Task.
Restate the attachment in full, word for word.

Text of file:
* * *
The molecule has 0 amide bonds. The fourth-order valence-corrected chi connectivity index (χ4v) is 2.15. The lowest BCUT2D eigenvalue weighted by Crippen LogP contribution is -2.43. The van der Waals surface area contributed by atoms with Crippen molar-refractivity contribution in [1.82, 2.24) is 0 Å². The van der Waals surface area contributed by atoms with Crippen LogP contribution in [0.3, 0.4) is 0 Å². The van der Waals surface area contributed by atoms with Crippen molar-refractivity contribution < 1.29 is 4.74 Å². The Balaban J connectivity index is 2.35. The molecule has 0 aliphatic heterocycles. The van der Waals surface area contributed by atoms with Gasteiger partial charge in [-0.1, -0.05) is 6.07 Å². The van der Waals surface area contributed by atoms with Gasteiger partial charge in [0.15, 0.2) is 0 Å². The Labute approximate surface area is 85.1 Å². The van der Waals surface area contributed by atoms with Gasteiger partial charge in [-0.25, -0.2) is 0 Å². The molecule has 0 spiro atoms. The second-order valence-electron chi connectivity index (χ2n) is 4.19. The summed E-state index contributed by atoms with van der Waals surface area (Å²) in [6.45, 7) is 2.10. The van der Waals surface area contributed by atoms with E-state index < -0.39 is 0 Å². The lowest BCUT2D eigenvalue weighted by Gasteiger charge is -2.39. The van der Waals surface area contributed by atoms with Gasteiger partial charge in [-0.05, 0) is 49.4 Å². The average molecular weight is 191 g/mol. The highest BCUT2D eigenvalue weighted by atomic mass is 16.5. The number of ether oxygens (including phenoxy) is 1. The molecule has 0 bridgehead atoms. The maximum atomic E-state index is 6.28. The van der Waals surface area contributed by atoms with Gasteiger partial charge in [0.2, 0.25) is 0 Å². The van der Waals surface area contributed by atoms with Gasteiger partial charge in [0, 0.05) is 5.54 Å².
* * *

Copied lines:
The molecule has 0 amide bonds. The fourth-order valence-corrected chi connectivity index (χ4v) is 2.15. The lowest BCUT2D eigenvalue weighted by Crippen LogP contribution is -2.43. The van der Waals surface area contributed by atoms with Crippen molar-refractivity contribution in [1.82, 2.24) is 0 Å². The van der Waals surface area contributed by atoms with Crippen LogP contribution in [0.3, 0.4) is 0 Å². The van der Waals surface area contributed by atoms with Crippen molar-refractivity contribution < 1.29 is 4.74 Å². The Balaban J connectivity index is 2.35. The molecule has 0 aliphatic heterocycles. The van der Waals surface area contributed by atoms with Gasteiger partial charge in [-0.1, -0.05) is 6.07 Å². The van der Waals surface area contributed by atoms with Gasteiger partial charge in [0.15, 0.2) is 0 Å². The Labute approximate surface area is 85.1 Å². The van der Waals surface area contributed by atoms with Gasteiger partial charge in [-0.25, -0.2) is 0 Å². The molecule has 0 spiro atoms. The second-order valence-electron chi connectivity index (χ2n) is 4.19. The summed E-state index contributed by atoms with van der Waals surface area (Å²) in [6.45, 7) is 2.10. The van der Waals surface area contributed by atoms with E-state index < -0.39 is 0 Å². The lowest BCUT2D eigenvalue weighted by Gasteiger charge is -2.39. The van der Waals surface area contributed by atoms with Gasteiger partial charge in [-0.05, 0) is 49.4 Å². The average molecular weight is 191 g/mol. The highest BCUT2D eigenvalue weighted by atomic mass is 16.5. The number of ether oxygens (including phenoxy) is 1. The molecule has 0 bridgehead atoms. The maximum atomic E-state index is 6.28. The van der Waals surface area contributed by atoms with Gasteiger partial charge in [0.2, 0.25) is 0 Å². The van der Waals surface area contributed by atoms with Gasteiger partial charge in [0, 0.05) is 5.54 Å².